Plato

Plato (/ˈplt/ PLAY-toe;[2] Greek: Πλάτων Plátōn; 428/427 or 424/423 – 348/347 BC) was a Greek philosopher born in Athens during the Classical period in Ancient Greece. He founded the Platonist school of thought and the Academy, the first institution of higher learning on the European continent.

Plato
Roman copy of a portrait bust c.370 BC
Born428/427 or 424/423 BC
Died348/347 BC (aged c.80)
Athens, Greece
Notable work
EraAncient Greek philosophy
RegionWestern philosophy
SchoolPlatonism
Notable students
Main interests
Notable ideas
Platonism

Along with his teacher, Socrates, and his student, Aristotle, Plato is a central figure in the history of Ancient Greek philosophy and the Western and Middle Eastern philosophies descended from it.[lower-alpha 1] He has also shaped religion and spirituality.[5] The so-called neoplatonism of his interpreter Plotinus greatly influenced both Christianity (through Church Fathers such as Augustine) and Islamic philosophy (through e.g. Al-Farabi). In modern times, Friedrich Nietzche diagnosed Western culture as growing in the shadow of Plato (famously calling Christianity "Platonism for the masses"), while Alfred North Whitehead noted: "the safest general characterization of the European philosophical tradition is that it consists of a series of footnotes to Plato."[6]

Plato was an innovator of the written dialogue and dialectic forms in philosophy. He raised problems for what later became all the major areas of both theoretical philosophy and practical philosophy. His most famous contribution is the theory of Forms known by pure reason, in which Plato presents a solution to the problem of universals, known as Platonism (also ambiguously called either Platonic realism or Platonic idealism). He is also the namesake of Platonic love and the Platonic solids.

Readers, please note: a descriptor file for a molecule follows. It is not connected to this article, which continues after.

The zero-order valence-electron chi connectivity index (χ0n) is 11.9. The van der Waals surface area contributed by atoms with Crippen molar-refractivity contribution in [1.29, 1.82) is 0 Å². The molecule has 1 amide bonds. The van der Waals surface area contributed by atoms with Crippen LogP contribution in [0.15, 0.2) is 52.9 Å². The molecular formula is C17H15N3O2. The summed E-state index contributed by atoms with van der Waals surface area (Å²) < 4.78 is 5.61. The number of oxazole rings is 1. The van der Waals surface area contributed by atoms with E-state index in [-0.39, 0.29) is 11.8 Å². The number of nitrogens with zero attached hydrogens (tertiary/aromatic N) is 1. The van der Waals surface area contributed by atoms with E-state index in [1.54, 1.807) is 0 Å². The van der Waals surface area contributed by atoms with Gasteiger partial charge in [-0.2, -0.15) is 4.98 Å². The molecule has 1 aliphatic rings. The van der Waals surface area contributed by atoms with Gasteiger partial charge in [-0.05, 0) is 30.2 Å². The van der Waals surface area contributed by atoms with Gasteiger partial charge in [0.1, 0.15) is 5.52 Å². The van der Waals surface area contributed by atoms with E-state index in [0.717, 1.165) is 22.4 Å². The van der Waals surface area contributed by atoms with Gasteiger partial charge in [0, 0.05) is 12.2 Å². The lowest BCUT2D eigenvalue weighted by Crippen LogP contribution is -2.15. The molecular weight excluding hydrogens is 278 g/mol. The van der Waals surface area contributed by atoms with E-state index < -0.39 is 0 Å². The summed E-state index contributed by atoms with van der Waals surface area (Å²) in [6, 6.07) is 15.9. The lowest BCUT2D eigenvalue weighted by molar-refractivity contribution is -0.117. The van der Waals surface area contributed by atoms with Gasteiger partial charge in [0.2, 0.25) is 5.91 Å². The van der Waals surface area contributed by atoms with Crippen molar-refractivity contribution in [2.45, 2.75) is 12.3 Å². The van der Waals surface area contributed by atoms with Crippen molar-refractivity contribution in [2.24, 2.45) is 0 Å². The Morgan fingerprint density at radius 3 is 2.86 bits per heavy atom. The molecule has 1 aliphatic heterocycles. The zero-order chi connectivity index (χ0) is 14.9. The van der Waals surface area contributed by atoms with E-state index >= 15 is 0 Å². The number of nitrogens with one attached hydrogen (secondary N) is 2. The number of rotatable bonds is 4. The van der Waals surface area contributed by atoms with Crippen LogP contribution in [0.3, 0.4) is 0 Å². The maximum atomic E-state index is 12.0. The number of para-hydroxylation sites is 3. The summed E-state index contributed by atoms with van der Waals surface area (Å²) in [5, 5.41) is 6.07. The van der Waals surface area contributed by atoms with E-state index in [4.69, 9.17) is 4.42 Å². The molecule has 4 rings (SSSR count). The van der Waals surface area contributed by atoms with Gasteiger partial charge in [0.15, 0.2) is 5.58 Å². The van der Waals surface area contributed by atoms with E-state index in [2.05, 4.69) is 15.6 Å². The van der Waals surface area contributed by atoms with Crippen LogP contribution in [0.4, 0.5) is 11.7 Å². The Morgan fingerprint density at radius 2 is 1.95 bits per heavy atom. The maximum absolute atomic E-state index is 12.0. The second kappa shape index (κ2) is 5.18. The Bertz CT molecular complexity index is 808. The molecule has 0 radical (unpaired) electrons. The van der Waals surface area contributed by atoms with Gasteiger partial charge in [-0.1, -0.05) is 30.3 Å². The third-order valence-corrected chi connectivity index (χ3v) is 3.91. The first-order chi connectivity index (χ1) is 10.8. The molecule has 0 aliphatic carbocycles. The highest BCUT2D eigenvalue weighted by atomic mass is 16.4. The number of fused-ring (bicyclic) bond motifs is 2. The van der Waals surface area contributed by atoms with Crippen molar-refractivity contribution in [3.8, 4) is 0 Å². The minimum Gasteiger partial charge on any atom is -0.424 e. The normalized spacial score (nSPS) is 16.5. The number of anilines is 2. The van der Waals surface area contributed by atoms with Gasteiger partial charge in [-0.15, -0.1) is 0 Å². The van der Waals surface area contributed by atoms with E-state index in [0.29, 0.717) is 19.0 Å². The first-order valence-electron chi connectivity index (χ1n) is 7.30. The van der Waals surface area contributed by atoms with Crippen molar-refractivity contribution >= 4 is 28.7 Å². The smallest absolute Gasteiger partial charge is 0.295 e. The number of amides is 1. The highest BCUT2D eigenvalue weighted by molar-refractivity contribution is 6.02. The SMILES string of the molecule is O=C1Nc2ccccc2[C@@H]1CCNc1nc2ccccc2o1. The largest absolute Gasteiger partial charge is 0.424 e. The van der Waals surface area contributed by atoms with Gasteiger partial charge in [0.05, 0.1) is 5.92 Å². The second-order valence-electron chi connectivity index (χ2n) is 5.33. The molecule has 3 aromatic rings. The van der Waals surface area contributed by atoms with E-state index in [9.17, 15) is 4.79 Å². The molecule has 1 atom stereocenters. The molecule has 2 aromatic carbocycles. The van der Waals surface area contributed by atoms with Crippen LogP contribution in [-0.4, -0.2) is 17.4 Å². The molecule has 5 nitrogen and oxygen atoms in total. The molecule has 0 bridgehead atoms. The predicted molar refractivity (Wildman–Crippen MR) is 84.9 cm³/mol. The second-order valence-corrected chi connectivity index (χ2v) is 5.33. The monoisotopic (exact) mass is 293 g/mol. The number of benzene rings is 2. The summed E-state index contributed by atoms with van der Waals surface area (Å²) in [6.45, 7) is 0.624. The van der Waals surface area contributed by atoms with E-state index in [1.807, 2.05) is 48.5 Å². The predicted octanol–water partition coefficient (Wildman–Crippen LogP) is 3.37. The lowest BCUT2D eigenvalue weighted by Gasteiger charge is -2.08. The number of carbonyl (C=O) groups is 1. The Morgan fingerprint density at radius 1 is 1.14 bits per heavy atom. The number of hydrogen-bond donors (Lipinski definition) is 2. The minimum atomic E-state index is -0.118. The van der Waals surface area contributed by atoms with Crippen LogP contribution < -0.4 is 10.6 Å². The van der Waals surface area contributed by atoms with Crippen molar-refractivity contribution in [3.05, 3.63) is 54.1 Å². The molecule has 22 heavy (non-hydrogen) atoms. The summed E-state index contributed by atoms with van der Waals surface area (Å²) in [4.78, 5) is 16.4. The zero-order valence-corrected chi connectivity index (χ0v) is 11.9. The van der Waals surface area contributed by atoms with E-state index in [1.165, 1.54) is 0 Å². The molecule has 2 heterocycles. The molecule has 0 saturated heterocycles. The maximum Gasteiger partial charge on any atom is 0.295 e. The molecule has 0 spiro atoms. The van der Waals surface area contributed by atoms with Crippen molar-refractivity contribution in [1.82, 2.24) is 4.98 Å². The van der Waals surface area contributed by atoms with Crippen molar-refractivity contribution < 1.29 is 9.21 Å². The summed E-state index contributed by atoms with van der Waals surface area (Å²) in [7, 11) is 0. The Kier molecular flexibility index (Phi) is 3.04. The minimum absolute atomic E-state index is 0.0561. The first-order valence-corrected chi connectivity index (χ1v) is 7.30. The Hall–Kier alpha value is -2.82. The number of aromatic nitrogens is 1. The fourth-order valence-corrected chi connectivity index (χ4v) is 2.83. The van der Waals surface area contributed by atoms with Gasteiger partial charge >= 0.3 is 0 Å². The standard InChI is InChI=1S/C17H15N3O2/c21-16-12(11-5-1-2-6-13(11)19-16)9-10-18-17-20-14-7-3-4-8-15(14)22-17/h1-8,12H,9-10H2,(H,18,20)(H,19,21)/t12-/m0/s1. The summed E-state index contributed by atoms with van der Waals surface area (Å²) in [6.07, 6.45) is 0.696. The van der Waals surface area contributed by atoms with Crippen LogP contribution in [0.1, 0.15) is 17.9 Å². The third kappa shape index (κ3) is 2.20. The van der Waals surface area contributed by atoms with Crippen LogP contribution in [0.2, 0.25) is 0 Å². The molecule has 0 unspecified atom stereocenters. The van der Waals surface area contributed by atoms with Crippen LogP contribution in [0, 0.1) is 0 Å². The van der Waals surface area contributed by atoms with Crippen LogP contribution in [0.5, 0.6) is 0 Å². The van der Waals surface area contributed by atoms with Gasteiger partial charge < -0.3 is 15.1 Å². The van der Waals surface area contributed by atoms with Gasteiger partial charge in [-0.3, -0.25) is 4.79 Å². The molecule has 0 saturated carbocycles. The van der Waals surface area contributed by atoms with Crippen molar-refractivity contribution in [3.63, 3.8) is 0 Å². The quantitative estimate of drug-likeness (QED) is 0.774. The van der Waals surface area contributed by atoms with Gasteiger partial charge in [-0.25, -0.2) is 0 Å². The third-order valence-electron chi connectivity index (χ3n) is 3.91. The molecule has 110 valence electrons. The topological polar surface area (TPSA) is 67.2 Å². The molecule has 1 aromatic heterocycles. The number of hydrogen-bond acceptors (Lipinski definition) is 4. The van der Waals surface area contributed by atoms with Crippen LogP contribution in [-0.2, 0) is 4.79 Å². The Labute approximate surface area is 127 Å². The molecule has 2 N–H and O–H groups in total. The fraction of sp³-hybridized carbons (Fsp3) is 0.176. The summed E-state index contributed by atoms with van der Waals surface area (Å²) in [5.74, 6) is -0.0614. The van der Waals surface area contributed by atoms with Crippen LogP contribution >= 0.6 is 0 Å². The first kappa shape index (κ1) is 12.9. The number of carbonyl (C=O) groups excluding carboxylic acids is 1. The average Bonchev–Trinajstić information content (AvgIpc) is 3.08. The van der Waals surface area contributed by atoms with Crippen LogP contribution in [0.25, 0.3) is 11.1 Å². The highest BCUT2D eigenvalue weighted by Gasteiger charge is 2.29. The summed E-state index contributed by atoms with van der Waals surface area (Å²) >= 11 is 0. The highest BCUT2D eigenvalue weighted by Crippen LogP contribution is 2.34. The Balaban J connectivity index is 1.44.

His own most decisive philosophical influences are usually thought to have been, along with Socrates, the pre-Socratics Pythagoras, Heraclitus and Parmenides, although few of his predecessors' works remain extant and much of what we know about these figures today derives from Plato himself.[lower-alpha 2] Unlike the work of nearly all of his contemporaries, Plato's entire body of work is believed to have survived intact for over 2,400 years.[8] Although their popularity has fluctuated, Plato's works have consistently been read and studied.[9]


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